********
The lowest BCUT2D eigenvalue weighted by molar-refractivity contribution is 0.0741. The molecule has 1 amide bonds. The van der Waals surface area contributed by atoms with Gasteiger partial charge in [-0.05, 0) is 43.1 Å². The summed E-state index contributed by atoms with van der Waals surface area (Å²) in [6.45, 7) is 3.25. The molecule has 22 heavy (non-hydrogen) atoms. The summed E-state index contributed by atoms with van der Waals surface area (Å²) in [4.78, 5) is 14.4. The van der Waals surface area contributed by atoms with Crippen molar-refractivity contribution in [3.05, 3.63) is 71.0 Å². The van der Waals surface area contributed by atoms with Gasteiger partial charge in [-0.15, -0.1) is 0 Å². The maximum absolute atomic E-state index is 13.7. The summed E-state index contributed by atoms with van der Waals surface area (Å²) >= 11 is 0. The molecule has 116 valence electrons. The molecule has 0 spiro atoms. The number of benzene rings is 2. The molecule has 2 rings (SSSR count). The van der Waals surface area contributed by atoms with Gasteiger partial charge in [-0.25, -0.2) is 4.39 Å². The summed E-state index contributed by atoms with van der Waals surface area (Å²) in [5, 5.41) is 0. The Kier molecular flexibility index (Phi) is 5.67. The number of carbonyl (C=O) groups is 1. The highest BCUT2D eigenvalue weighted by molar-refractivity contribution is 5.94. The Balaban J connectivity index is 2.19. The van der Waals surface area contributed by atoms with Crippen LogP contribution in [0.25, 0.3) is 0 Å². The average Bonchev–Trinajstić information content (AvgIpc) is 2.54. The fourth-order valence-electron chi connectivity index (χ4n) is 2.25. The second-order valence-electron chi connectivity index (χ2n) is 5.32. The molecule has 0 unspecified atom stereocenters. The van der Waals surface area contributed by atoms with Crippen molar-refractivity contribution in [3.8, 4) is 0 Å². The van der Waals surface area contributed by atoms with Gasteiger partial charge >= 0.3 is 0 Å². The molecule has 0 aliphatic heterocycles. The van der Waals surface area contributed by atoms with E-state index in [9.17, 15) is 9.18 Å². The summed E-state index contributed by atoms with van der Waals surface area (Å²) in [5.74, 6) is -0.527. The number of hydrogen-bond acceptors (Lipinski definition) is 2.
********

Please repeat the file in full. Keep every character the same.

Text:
The lowest BCUT2D eigenvalue weighted by molar-refractivity contribution is 0.0741. The molecule has 1 amide bonds. The van der Waals surface area contributed by atoms with Gasteiger partial charge in [-0.05, 0) is 43.1 Å². The summed E-state index contributed by atoms with van der Waals surface area (Å²) in [6.45, 7) is 3.25. The molecule has 22 heavy (non-hydrogen) atoms. The summed E-state index contributed by atoms with van der Waals surface area (Å²) in [4.78, 5) is 14.4. The van der Waals surface area contributed by atoms with Crippen molar-refractivity contribution in [3.05, 3.63) is 71.0 Å². The van der Waals surface area contributed by atoms with Gasteiger partial charge in [-0.15, -0.1) is 0 Å². The maximum absolute atomic E-state index is 13.7. The summed E-state index contributed by atoms with van der Waals surface area (Å²) >= 11 is 0. The molecule has 116 valence electrons. The molecule has 0 spiro atoms. The number of benzene rings is 2. The molecule has 2 rings (SSSR count). The van der Waals surface area contributed by atoms with Gasteiger partial charge in [-0.25, -0.2) is 4.39 Å². The summed E-state index contributed by atoms with van der Waals surface area (Å²) in [5, 5.41) is 0. The Kier molecular flexibility index (Phi) is 5.67. The number of carbonyl (C=O) groups is 1. The highest BCUT2D eigenvalue weighted by molar-refractivity contribution is 5.94. The Balaban J connectivity index is 2.19. The van der Waals surface area contributed by atoms with Crippen LogP contribution in [0.25, 0.3) is 0 Å². The average Bonchev–Trinajstić information content (AvgIpc) is 2.54. The fourth-order valence-electron chi connectivity index (χ4n) is 2.25. The second-order valence-electron chi connectivity index (χ2n) is 5.32. The molecule has 0 unspecified atom stereocenters. The van der Waals surface area contributed by atoms with Crippen molar-refractivity contribution in [3.8, 4) is 0 Å². The van der Waals surface area contributed by atoms with Gasteiger partial charge >= 0.3 is 0 Å². The molecule has 0 aliphatic heterocycles. The van der Waals surface area contributed by atoms with E-state index in [9.17, 15) is 9.18 Å². The summed E-state index contributed by atoms with van der Waals surface area (Å²) in [5.74, 6) is -0.527. The number of hydrogen-bond acceptors (Lipinski definition) is 2.